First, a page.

I’ve always loved sorrel, ever since first encountering it in France as a young woman. It’s fresh and lemony, a herald of spring, somewhere between an herb and a vegetable — the kind of plant women used to gather from the woods and turn into a lovely dish. Fresh sorrel is delicious in an omelet, makes a great sauce for fish and finds its supreme expression, perhaps, in a simple soup like this one, with a touch of cream to soften the sour edges.
Soupe à l’oseille / Fresh sorrel soup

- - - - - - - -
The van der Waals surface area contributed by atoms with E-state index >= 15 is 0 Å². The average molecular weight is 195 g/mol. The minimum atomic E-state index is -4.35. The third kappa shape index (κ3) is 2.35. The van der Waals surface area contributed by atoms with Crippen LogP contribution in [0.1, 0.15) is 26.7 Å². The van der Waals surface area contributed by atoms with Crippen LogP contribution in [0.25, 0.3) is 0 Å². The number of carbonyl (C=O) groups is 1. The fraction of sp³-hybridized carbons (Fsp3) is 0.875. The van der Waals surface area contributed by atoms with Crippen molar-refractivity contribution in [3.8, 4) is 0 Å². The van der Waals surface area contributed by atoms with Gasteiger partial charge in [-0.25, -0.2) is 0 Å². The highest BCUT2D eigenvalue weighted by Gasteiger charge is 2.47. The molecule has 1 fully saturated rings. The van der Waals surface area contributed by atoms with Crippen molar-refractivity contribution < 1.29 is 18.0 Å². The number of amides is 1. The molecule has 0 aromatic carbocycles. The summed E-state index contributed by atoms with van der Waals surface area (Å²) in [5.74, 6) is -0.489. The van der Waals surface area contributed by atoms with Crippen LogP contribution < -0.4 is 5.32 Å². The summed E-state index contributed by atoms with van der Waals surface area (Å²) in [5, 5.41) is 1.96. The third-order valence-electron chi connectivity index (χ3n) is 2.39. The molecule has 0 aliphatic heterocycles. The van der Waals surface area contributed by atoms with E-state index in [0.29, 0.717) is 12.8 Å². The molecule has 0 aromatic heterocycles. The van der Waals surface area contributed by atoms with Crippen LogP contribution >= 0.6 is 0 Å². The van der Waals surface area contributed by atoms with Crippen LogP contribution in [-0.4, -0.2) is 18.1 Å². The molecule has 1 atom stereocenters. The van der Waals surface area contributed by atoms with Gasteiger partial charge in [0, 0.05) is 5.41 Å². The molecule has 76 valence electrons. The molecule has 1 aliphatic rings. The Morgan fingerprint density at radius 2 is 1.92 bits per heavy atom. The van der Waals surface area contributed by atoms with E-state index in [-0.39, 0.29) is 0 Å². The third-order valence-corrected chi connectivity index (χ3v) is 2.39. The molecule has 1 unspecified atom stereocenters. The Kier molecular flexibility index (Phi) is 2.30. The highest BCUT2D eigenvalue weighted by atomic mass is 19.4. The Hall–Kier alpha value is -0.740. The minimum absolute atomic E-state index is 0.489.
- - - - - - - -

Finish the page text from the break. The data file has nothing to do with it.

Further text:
Another reason why I love sorrel, or oseille as it’s known in French, is because I’m a bit of a linguist as well as a cook. As I discovered when I went to the movies one evening shortly after arriving in France in the ’70s, oseille means not just ‘sorrel’ but also ‘money’ in popular parlance. The name of the film? It was Woody Allen’s Take the Money and Run — or, in French, Prends l’oseille et tire-toi. Of course, French argot being a very rich language in its own right, sorrel is by far not the only food that connotes cash. Others include blé (wheat), beurre (butter), and radis (radish, used mainly when you’re out of dough, as in, Je n’ai plus un radis.) And speaking of dough, English, too, has its stock of food terms that connote money: bread, cabbage, clams, lettuce, to name just a few. If you have more examples, including from other languages, please send them along.